|11 Huffman Encoding|
Huffman Encoding & Decoding Animation
This animation was written by Woi Ang.
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This problem is that of finding the minimum length bit string which can be used to encode a string of symbols. One application is text compression:
What's the smallest number of bits (hence the minimum size of file) we can use to store an arbitrary piece of text?Huffman's scheme uses a table of frequency of occurrence for each symbol (or character) in the input. This table may be derived from the input itself or from data which is representative of the input. For instance, the frequency of occurrence of letters in normal English might be derived from processing a large number of text documents and then used for encoding all text documents. We then need to assign a variable-length bit string to each character that unambiguously represents that character. This means that the encoding for each character must have a unique prefix. If the characters to be encoded are arranged in a binary tree:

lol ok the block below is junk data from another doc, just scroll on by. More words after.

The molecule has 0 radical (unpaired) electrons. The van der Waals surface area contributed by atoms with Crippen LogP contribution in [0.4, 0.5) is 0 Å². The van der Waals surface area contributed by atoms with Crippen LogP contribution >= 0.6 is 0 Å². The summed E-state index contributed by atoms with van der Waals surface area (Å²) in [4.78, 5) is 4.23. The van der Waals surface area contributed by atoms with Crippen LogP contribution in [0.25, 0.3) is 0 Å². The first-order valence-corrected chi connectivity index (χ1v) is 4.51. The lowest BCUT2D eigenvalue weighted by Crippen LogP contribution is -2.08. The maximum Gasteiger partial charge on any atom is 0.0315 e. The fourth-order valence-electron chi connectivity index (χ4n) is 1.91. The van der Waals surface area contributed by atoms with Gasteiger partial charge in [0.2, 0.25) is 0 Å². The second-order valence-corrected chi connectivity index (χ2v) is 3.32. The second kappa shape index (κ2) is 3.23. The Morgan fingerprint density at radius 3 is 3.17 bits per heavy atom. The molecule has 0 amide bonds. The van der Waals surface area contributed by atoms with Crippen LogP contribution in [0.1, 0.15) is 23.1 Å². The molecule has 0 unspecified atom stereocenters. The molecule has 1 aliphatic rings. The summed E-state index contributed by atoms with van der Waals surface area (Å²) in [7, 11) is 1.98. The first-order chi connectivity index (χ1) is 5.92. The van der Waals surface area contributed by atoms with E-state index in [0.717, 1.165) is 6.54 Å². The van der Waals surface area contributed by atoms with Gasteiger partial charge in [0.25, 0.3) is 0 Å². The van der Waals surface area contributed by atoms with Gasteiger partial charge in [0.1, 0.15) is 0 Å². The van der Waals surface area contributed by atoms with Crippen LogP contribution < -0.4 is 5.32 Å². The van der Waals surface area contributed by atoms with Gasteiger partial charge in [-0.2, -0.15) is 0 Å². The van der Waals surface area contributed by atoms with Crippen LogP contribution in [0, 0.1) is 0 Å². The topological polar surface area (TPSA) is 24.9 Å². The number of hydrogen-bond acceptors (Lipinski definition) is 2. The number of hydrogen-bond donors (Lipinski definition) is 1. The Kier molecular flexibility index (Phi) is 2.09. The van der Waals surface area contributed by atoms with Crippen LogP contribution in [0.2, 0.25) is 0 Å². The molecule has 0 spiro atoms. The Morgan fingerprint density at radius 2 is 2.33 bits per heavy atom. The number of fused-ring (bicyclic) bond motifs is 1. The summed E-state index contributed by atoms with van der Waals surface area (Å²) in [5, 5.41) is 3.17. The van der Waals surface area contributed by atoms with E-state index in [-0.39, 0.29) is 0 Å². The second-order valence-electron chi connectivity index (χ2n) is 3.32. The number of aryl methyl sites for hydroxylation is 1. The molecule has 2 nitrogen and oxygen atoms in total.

Encoding tree for ETASNO
|An encoding for each character is found by following the
tree from the route to the character in the leaf:
the encoding is the string of symbols on each branch followed.
String Encoding TEA 10 00 010 SEA 011 00 010 TEN 10 00 110
A greedy approach places our n characters in n sub-trees and starts by combining the two least weight nodes into a tree which is assigned the sum of the two leaf node weights as the weight for its root node.
The time complexity of the Huffman algorithm is O(nlogn). Using a heap to store the weight of each tree, each iteration requires O(logn) time to determine the cheapest weight and insert the new weight. There are O(n) iterations, one for each item.
"How do we decode a Huffman-encoded bit string? With these variable length strings, it's not possible to break up an encoded string of bits into characters!"
|The decoding procedure is deceptively simple. Starting with the first bit in the stream, one then uses successive bits from the stream to determine whether to go left or right in the decoding tree. When we reach a leaf of the tree, we've decoded a character, so we place that character onto the (uncompressed) output stream. The next bit in the input stream is the first bit of the next character.|